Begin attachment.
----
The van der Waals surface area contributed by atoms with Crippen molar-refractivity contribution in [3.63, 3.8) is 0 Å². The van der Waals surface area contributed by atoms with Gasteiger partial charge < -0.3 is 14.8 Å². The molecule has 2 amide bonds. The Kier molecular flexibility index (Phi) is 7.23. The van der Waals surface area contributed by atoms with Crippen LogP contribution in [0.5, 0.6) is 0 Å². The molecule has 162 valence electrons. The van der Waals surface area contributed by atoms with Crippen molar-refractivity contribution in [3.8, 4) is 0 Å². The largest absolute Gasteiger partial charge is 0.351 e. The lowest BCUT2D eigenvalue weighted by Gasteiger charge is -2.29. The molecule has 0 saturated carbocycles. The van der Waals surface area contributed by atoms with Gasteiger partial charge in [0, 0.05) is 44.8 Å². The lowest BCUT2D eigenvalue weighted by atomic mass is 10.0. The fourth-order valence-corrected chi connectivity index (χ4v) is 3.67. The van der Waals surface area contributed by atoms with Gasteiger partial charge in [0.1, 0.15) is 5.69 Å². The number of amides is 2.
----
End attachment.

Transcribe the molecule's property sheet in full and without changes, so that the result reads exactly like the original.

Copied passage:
The van der Waals surface area contributed by atoms with Crippen molar-refractivity contribution in [3.63, 3.8) is 0 Å². The van der Waals surface area contributed by atoms with Gasteiger partial charge < -0.3 is 14.8 Å². The molecule has 2 amide bonds. The Kier molecular flexibility index (Phi) is 7.23. The van der Waals surface area contributed by atoms with Crippen LogP contribution in [0.5, 0.6) is 0 Å². The molecule has 162 valence electrons. The van der Waals surface area contributed by atoms with Crippen molar-refractivity contribution in [3.8, 4) is 0 Å². The largest absolute Gasteiger partial charge is 0.351 e. The lowest BCUT2D eigenvalue weighted by Gasteiger charge is -2.29. The molecule has 0 saturated carbocycles. The van der Waals surface area contributed by atoms with Gasteiger partial charge in [0, 0.05) is 44.8 Å². The lowest BCUT2D eigenvalue weighted by atomic mass is 10.0. The fourth-order valence-corrected chi connectivity index (χ4v) is 3.67. The van der Waals surface area contributed by atoms with Gasteiger partial charge in [0.1, 0.15) is 5.69 Å². The number of amides is 2.